10 Awesome Albums

1. “Blonde on Blonde” – Bob Dylan

Blonde on Blonde

For some reason I had this on repeat during the dark days of 2001 when I was totally lost in life. I stayed in bed for about 6 months and the only thing I really done was listen to music. Loudly and with the lights off and curtains drawn. The only way to listen to good music! Amazingly, the album didn’t depress me further but helped me out of the hole.

If I had to pick standout tracks they’d be:

2. “A Rush of Blood to the Head” – Coldplay

A Rush of Blood to the Head

This was the first album I streamed when I got my first ever PC in 2002. I also attempted to illegally download it by holding a mic up to the pc speakers! I’ve come a long way since.. I listened to it a lot just as I became a “man”.

Best tracks:

  • Politik” – (What an intro to an album!?)
  • Clocks” – (That bit at the end with just the piano…Ynom)

3. “Brothers in Arms” – Dire Straits

This is a bit of a cliche to have in your favourites list but I don’t care. It’s awesome.

Standouts:

Brothers in Arms” – (That solo!!)
The Man’s Too Strong” – (Awesome folkiness!)

4. “Talkie Walkie” – Air

Talkie Walkie

I’ve been listening to Air for at least 12 years now. It’s absolutely beautiful chill out electronica from France of all places. I want to make music like this some day.

Best tunes:

  • Biological” – (Sciency love song extrordinaire!)
  • Alone in Kyoto” – (Such a delicate, subtle but awesome track)

5. “The Soft Parade” – The Doors

The Soft Parade

The Doors have to be here somewhere and I wasn’t going to pick an obvious album. Having deconstructed and even recorded every single Doors album song in my time as well as having been in a Doors tribute band at one stage, I know these songs inside out and can appreaciate them, even the weird ones, more than most.

I feel like the Doors had fun with this one and let loose their respective influences in what on the surface sounds like a mismatch of styles but when you dig deeper or even just treat each song on it’s own merits, there’s some real gems here. Everything from Rock to Ballads, to Jazz to Country!

Favourite tracks:

6. “Definitely Maybe” – Oasis

When I first got into music seriously and was learning guitar, Oasis was fairly popular. The first band I joined in the late 90s were mad for Oasis and Britpop in general and before I turned them into a Doors tribute band (ahem!) we had good fun with some of Oasis’s songs. I remember really enjoying playing these songs on stage:

7. “The Bends” – Radiohead

Similarly re Oasis, we played a lot of Radiohead songs in the bands I was in. The Bends was out then and is still probably my favourite Radiohead album. Loved these ones:

  • Street Spirit” – (Lovely finger style riff throughout)
  • High & Dry” – (Hard to sing but nice acoustic feel)
  • Just” – (Intense!)

8. “Mellow Gold” – Beck

Mellow Gold

 

Beck has a way with words…and music! There were some great old style influences in the tunes on this album. These songs are permanently in my head:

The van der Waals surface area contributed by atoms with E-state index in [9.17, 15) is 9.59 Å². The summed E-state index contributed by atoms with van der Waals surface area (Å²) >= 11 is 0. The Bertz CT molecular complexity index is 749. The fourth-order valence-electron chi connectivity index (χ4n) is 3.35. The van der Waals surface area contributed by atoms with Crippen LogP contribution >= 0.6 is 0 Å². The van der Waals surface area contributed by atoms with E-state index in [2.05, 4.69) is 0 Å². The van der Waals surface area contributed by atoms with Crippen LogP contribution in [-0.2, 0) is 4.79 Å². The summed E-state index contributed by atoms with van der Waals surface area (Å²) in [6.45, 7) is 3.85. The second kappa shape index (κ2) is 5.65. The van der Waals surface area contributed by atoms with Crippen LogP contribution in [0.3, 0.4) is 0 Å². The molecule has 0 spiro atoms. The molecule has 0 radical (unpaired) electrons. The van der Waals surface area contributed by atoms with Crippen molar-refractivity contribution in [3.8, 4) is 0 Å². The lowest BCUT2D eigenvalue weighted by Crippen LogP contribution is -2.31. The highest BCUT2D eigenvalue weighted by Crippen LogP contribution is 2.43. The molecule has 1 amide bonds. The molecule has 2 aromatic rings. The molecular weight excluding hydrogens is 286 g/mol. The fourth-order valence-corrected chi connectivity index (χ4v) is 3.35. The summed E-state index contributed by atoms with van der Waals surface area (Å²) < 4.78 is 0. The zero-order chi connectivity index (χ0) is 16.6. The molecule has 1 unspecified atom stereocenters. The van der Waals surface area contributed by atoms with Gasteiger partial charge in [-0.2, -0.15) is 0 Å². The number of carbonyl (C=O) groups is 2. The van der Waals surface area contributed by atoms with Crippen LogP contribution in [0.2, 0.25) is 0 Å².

9. “The Black Album” – Metallica

The Black Album

I learned to play lead guitar or maybe guitar in general with Metallica’s riffs. This album used to get me to sleep at night…in a good way! Standout tracks include:

10. “Pet Sounds” – The Beach Boys

Pet Sounds

Are you a Pet Sounds or Sgt Pepper person!? Sgt Pepper was obviously groundbreaking but there’s a bit too much messing with electronics and recording tricks for me. Pet Sounds is just beautiful music from start to finish from the genius mind of Brian Wilson and has way more depth than Pepper. I love these most:

Musical Drives Around Ireland

Considering how deeply and how long I’ve loved music (both listening and playing) it’s a little sad how few of the very many famous and iconic Irish music locations I’ve visited. Apart from coming from the same part of Dublin 12 that gave rise to half of Thin Lizzy’s lineup, Drummer Brian Downey and lead man Phil Lynott, and visiting the latter’s grave in Sutton Cross cemetery, Dublin once upon a time, and going to the odd gig here and there, I really havn’t got about at all. Maybe a road trip is on the cards for me some day soon!?

Big Names:

Birth places, schools, recording/gig venues etc.. of some of the world largest, best known and most influential musicians can be found dotted around Ireland including names such as U2, Van Morrison, Thin Lizzy and more recently Hozier, Imelda May, Lisa Hannigan, The Script and Walking on Cars. Bono & U2 unsurprisingly top the polls as the icons who’s landmarks are the most visited. Places like Bono’s birthplace on Cedarwood Road, Dublin, his school Mount Temple, Windmill Lane studios where U2 recorded a lot of music and Bono’s current home in Killiney, Dublin.

Videos:

Apart from Irish musicians, Ireland, and particularly Dublin has also been the location for many famous music video shoots by international artists from Ed Sheeran’s “Galway Girl” recently, through “Stop” by the Spice Girls – filmed in Carnew Street, Dublin, to “Pour some sugar on me” by Def Leppard – filmed in Mount Merrion House, Dublin and “Our Love” by Caribou – filmed in Lough Ine House, Cork. O’ Connell’s Bar in Galway, scene of Sheeran’s video tops the polls as the venue most people would like to visit!

Venues & Landmarks:

Ireland also has many famous venues including the 3 Arena – Dublin’s biggest and best known purpose built music venue, the Olympia Theatre, Whelan’s of Wexford Street (where Ed Sheeran got inspired watching Damien Rice allegedly), The Róisín Dubh in Galway and the Academy in Middle Abbey Street, Dublin. Famous Irish music related landmarks include The U2 owned Clarence Hotel on the quays in Dublin City Centre, The Irish Rock ‘N’ Roll Museum Experience in Temple Bar, Bruxelles Bar off Grafton Street, O’Donoghue’s Bar – The Dubliner’s haunt on Merrion Row, Freebird Records on Grafton Street and the famous Irish music statues of Phil Lynott off Grafton Street, Rory Gallagher on Main Street, Ballyshannon and Molly Malone on Suffolk Street, Dublin.

So why not stick on an Irish music playlist and head off on an Irish musical landmark road trip!?

This post was inspired by the Chill Insurance “Irish Drives” series.

Leon

My Doors Covers Album!

So around about 2003 I decided to record an album of covers from my favourite band, The Doors. I sold 1 copy online! But it was to a friend of Jim Morrison’s in Paris who collects rare bootleg versions and covers of Doors stuff. I was happy enough to retire on the back of that!

All songs use professional backing tracks which I purchased and all feature my voice as the main vocal. Some are decent, some are not!

Doors-Covers

Alabama Song
Back Door Man
Been Down So Long
Break on Through
Hello I Love You
LA Woman
Light My Fire
Love Her Madly
Love Me Two Times
People Are Strange
Riders on The Storm
Roadhouse Blues
The Crystal Ship
The Unknown Soldier
Touch Me
When The Music’s Over

Download full album (Zip)